3. If it was another sector( not education) where the effects on the child would not be so detrimental, I would have agreed that the best option is to remove the child and diffuse the situation. However we are aware via empirical evidence that our schools are NOT created equal. This institution has proven that they are one of the few centres of academic excellence and it is worth ‘ fighting to have your child enrolled in this school and graduate from this prestigious institution. At the same time, no institution must sit on its laurels and be complacent. They must always examine and re-examine existing policies and determine their ‘soundness and rationalization in the best interest of their charges- the future leaders of SVG.We are now more informed and cannot simply implement dogmatism. take the good policies from our past and carry them into the future but leave the bad policies where the belong…IN THE PAST!

    3. TRUE………..but key questions . were such rules disclosed at beginning of acceptance… Rastafarian acknowledged as a religion by the law and isn’t freedom of religion part of the constitution ……….so that means discrimination lawsuit probably is warranted.
      But question one is the biggest but the constitution supersedes the contract if the contract breaks the law , I would believe …..correct me if I am wrong .

  3. This school OUGHT not to be involved in the education process.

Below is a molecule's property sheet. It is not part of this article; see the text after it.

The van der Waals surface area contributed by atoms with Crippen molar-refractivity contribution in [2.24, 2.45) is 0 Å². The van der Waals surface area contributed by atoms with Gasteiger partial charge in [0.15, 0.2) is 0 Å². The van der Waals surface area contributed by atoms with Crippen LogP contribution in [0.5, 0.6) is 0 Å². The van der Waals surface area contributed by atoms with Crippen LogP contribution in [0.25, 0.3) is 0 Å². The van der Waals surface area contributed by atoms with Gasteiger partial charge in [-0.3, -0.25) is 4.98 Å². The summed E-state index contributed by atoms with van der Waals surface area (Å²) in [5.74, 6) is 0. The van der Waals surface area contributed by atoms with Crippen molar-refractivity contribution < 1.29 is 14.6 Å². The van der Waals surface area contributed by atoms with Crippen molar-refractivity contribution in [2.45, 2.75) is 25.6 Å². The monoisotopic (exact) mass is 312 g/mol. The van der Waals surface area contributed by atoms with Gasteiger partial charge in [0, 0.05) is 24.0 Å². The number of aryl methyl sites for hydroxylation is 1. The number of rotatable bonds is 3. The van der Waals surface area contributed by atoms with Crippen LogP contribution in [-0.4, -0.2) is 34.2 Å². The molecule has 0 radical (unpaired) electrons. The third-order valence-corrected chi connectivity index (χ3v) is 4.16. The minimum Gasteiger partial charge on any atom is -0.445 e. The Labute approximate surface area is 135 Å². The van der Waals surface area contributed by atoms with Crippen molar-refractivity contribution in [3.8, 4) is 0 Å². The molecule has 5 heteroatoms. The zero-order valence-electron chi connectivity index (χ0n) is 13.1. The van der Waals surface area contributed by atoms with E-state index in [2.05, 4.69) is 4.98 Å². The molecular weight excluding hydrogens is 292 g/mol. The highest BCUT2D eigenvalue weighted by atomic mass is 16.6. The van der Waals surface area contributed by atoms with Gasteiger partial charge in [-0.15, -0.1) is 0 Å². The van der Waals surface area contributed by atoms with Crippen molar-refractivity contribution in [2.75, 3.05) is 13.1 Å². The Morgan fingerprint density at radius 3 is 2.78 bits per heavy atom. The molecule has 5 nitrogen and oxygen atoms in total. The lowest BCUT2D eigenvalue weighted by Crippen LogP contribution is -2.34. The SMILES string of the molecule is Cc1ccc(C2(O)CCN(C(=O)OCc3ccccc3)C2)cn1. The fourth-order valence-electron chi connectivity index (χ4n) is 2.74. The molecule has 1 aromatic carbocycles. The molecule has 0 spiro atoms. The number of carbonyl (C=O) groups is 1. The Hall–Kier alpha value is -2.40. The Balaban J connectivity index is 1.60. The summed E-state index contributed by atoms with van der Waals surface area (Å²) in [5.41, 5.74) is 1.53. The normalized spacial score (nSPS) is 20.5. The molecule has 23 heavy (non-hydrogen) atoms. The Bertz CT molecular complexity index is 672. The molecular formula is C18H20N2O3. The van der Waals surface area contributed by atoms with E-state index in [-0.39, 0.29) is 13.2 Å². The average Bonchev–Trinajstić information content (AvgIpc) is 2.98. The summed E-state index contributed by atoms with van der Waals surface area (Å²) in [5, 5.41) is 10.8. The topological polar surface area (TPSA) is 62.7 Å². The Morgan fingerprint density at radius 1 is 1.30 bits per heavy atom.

Clearly they themselves are not educated.

    How can this be a hindrance to discipline and learning?

    Stiffling the creativity if the nation that’s what they are doing…..

  4. This is unconstitutional. Children should be required to groom their hair. However, this doesn’t necessarily means cutting off all your hair. We cannot run our school system like traditional military establishments. Modern military and police forces are more tolerant of persons with dreads and long facial hair. Both the British and American militaries have accepted the Seikhs who traditionally wear long hair on their heads and long facial hair.

    Many serving Government Ministers and public officials in the Caribbean wear dreads. You cannot deny a black man something that is inherently part of his culture. A black persons with well groom dreads is one of sexiest and adorable human beings.

    Our Constitution talks about Freedom of Choice, Freedom of Expression and Freedom of Concience. These are inelianable rights meaning they cannot be revoked or tampered with. Even prisoners have rights and can wear their hair as they see fit providing it is properly groom. The schools position would not be able to stand up in a court of law.